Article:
THERE was disappointment this week as yet more planning applications to build homes in the Stockton area were approved.
A total of 54 new homes were approved for Stillington, west of Stockton, even though there are already two other plans to build 62 houses in the village.
Stockton Borough Council also approved plans to build 36 dwellings at nearby Carlton despite the fact that two other applications to build homes in the area have previously been refused.
Other larger applications have included a plan to build nearly 850 homes at the former MOD site at Allens West and there have also been plans to build hundreds of more homes across Yarm and Ingleby Barwick.
However, developers have not actually built many homes, instead taking advantage of the fact that the council cannot demonstrate it has enough houses for projected need which makes it easier to get large-scale applications approved to be built on when demand returns.
At a planning meeting at Stockton Central Library one Stillington objector, Judith Turner, said the size of her village would have doubled in under 25 years if the plan was approved.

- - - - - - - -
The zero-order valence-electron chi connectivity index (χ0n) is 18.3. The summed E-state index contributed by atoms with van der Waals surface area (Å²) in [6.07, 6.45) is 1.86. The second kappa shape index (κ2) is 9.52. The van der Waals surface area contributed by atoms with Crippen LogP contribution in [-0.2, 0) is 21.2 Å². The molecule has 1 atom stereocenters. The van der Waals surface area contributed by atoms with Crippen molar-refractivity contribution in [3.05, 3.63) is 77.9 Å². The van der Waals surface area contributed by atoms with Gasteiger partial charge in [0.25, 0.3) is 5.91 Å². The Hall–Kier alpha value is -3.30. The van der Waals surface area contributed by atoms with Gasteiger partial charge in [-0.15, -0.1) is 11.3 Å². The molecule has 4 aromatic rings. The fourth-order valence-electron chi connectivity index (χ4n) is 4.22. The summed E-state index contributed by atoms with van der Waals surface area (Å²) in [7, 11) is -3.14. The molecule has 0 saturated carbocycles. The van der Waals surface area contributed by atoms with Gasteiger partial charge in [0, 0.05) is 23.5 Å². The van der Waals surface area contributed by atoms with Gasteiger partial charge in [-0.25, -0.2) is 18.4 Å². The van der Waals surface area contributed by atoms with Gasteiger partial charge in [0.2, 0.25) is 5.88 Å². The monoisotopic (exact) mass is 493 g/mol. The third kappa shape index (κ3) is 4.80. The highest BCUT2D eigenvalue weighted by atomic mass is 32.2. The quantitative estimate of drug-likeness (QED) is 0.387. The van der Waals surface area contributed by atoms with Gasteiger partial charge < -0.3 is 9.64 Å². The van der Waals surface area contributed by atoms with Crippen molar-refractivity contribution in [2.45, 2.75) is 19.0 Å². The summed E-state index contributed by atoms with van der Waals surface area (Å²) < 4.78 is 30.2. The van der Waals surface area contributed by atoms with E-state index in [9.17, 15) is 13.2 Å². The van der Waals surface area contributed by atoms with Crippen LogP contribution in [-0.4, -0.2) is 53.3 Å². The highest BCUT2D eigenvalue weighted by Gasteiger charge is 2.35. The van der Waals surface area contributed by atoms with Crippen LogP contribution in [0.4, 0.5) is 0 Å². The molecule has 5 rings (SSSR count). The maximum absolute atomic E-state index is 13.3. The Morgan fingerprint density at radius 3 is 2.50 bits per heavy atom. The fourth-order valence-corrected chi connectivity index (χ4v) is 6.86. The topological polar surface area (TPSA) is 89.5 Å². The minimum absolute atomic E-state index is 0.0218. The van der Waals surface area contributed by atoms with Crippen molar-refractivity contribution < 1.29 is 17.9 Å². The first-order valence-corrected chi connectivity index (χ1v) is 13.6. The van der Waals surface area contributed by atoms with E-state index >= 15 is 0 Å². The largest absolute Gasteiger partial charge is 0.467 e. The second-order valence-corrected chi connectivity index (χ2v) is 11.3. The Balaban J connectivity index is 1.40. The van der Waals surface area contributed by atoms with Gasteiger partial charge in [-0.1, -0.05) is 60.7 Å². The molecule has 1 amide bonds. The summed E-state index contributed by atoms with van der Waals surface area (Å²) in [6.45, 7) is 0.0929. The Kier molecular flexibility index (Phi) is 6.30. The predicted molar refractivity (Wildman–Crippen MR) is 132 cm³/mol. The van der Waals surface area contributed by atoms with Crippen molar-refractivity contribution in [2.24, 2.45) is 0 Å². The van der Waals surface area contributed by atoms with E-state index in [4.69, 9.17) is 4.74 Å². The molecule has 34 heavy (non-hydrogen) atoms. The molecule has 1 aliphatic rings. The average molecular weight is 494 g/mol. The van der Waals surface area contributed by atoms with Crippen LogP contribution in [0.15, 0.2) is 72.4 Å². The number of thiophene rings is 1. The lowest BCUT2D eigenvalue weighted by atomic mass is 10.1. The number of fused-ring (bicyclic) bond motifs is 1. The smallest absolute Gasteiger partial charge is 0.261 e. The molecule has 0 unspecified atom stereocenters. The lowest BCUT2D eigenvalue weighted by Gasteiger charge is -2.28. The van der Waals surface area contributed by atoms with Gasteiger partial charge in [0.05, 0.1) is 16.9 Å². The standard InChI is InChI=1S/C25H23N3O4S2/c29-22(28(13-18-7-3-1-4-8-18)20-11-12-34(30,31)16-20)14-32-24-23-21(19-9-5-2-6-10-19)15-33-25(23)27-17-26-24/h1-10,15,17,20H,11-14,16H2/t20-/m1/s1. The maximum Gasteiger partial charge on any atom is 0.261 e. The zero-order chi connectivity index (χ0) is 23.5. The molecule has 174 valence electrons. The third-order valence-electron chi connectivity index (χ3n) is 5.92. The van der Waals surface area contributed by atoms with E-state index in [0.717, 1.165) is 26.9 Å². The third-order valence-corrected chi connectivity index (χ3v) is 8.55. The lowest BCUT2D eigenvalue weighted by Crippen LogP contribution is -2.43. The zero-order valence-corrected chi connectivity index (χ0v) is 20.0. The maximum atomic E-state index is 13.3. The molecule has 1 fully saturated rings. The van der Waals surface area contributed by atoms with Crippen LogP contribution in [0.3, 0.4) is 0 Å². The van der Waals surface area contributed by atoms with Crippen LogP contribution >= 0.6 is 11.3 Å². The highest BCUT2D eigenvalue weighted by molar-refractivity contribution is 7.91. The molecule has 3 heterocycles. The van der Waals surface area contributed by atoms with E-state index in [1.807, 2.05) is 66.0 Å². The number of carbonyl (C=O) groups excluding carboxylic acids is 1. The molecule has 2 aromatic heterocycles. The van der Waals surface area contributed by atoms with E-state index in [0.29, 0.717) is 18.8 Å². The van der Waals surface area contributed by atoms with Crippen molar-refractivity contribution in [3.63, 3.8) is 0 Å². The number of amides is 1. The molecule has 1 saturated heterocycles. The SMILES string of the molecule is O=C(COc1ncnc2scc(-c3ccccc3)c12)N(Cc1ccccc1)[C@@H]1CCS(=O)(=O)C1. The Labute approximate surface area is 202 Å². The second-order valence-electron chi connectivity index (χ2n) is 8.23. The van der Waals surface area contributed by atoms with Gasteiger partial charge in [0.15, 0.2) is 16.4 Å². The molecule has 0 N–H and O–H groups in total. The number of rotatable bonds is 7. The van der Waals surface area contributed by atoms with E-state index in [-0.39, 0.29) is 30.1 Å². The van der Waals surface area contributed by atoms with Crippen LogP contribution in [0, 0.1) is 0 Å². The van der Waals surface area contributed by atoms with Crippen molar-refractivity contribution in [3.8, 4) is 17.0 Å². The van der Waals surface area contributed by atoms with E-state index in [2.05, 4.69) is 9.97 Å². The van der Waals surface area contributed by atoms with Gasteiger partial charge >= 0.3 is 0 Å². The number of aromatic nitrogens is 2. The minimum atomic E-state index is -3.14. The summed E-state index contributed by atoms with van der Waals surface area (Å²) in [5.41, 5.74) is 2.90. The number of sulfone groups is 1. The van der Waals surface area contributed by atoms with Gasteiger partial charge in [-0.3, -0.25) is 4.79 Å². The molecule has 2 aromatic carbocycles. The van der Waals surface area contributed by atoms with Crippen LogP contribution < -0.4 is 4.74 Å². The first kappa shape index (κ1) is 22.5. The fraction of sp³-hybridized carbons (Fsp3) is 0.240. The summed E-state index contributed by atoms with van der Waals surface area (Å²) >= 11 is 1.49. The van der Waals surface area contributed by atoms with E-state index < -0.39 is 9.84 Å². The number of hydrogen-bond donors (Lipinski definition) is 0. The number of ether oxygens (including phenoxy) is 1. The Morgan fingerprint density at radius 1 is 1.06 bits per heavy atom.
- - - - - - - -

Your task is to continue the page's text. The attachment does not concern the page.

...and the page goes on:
She said: “In 1990 there were just 300 homes and 165 have been built since. If all these new ones are built that’s another 116 and the village will have nearly doubled in size. There are already a lot of problems parking and there are no train and no busses in the evening or on Sundays and no safe cycling route.”
Other objectors said the village school was already was full and many said the proposed access road to the new homes would unfairly open up a cul de sac as a main thoroughfare.
The issue of the access road was taken up by several councillors as possibly dangerous and unfair but the developer’s agent, Shaun Hedley, assured the council the issue would be looked at again. The outline application was approved in principle but a more detailed version will be put before the councillors at a future meeting which will again need approval.
Objectors to the Carlton proposal argued the feel of the village, founded in Norman times, would change, there were traffic issues and possible flooding problems. Councillor Ken Lupton, leader of the Conservative group, pointed out the area had not been designated for development in the Local Plan and previous applications had been turned down.
However Neil Westwick, agent for the developers, said 13 of the houses would be ‘affordable,’ there was a provable need for new homes in the area and the construction would directly create 35 new jobs that would go to local people.
Councillors eventually approved the proposal by eight votes to four.